Presentation on theme: "1 Dr. Michael D. Featherstone Introduction to e-Commerce What the Heck is Cloud Computing?"— Presentation transcript:
1 Dr. Michael D. Featherstone Introduction to e-Commerce What the Heck is Cloud Computing?
2 Cloud Computing There are several different uses of the term “Cloud Computing” today. This probably causes a great deal of the confusion. 1.Common applications available on Web. 2. Vast ‘server farms’ of Amazon, Apple, Google and Microsoft. 3. Computing as a ‘Utility’ (Utility Model of Computing) There are some subtle distinctions between these.
3 Cloud Computing Cloud Computing is important because it is TRANSITIONAL and/or TRANSFORMATIONAL. That is to say it represents a ‘New paradigm’ in computing. It is another one of those pesky ‘Punctuated Equilibriums’ we mentioned during the first week of the class. As such, it will have a huge impact on: 1.The way enterprises (business and education) use computers 2.The way we use computers as individuals. 3.The design of computers themselves. 4.Computer software such as operating systems and applications.
4 Cloud Computing This is not the first ‘punctuated equilibrium’.
5 Utility Model and Cloud Computing Burdens Wheel c. 1851 “the Niagara of Waterwheels” 500 hp Manufactured energy for his plant, which allowed him to manufacture goods. The company was able to expand efficiency and productivity. It produced more horseshoes, rail spikes, with fewer workers and in less time. And so other manufacturers followed his model.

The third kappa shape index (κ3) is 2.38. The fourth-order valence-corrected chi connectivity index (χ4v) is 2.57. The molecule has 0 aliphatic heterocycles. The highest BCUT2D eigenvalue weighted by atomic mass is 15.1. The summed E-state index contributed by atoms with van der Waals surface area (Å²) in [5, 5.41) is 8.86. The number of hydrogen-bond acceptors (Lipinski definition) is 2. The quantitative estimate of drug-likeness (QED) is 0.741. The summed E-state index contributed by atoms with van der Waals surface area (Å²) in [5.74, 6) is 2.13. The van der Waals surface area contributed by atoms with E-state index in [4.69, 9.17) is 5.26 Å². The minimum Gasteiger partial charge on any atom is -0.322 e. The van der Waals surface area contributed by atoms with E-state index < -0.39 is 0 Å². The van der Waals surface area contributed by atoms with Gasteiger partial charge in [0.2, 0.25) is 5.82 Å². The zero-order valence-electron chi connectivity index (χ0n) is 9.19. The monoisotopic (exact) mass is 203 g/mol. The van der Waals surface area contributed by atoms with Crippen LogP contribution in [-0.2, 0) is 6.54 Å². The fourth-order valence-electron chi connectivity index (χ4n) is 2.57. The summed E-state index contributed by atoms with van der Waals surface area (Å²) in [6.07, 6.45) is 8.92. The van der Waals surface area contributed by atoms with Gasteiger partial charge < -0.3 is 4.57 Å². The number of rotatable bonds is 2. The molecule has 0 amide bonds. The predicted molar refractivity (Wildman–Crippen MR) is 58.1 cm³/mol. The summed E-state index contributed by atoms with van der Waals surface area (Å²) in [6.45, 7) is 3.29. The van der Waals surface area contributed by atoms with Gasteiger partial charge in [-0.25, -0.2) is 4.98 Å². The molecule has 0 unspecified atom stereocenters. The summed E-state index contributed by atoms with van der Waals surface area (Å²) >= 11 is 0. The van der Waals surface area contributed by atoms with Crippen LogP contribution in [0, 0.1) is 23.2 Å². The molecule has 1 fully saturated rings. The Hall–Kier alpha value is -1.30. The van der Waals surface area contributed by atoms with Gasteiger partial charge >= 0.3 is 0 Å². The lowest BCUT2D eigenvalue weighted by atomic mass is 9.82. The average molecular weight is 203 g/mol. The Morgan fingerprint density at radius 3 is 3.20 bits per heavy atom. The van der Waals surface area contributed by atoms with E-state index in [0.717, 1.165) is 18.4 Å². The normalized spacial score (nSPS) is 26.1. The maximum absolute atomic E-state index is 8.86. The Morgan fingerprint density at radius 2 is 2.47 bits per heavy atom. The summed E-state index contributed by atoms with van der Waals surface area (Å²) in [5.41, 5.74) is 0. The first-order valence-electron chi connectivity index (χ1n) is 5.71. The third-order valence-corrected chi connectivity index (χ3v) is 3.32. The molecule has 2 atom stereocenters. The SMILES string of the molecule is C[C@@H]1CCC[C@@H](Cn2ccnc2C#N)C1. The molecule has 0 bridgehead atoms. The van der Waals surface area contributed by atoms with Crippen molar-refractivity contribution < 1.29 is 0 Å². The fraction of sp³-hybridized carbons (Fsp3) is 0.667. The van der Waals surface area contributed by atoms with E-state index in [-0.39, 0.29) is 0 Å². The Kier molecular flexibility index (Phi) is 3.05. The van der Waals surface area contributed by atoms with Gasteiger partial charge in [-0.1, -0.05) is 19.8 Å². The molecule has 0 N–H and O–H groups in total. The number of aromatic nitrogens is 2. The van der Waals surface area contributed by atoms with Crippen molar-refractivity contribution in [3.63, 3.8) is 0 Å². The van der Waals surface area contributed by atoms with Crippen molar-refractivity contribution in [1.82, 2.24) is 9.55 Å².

6 Utility Model and Cloud Computing Then came a ‘Paradigm Shift’ (or is it a ‘Punctuated Equilibrium?). An entirely new way of providing power which would have a dramatic impact on business and society.
7 Utility Model and Cloud Computing When Edison began to generate electricity it was Burdens model which early adaptors chose to employ: Each factory had its own staff of engineers who would keep the dynamos turning in order to provide electrical power for each particular location. Sound familiar yet?
8 Utility Model and Cloud Computing Edison’s business model was to encourage a large growth in the number of utility providers, and to use his companies to sell them the equipment they would need. In 1889 Edison consolidated his many companies the Edison General Electric Company and after a merger with Thompson-Huston in the 1890’s it became known as General Electric, for decades considered one of America’s best managed companies.
9 Utility Model and Cloud Computing Samuel Insull championed a slightly different idea, that of huge central generating facility which served a much larger area. The cheap power pumped out by electric utilities didn’t just change how businesses operate. It set off a chain reaction of economic and social transformations that brought the modern world into existence. Electricity became an inexpensive utility.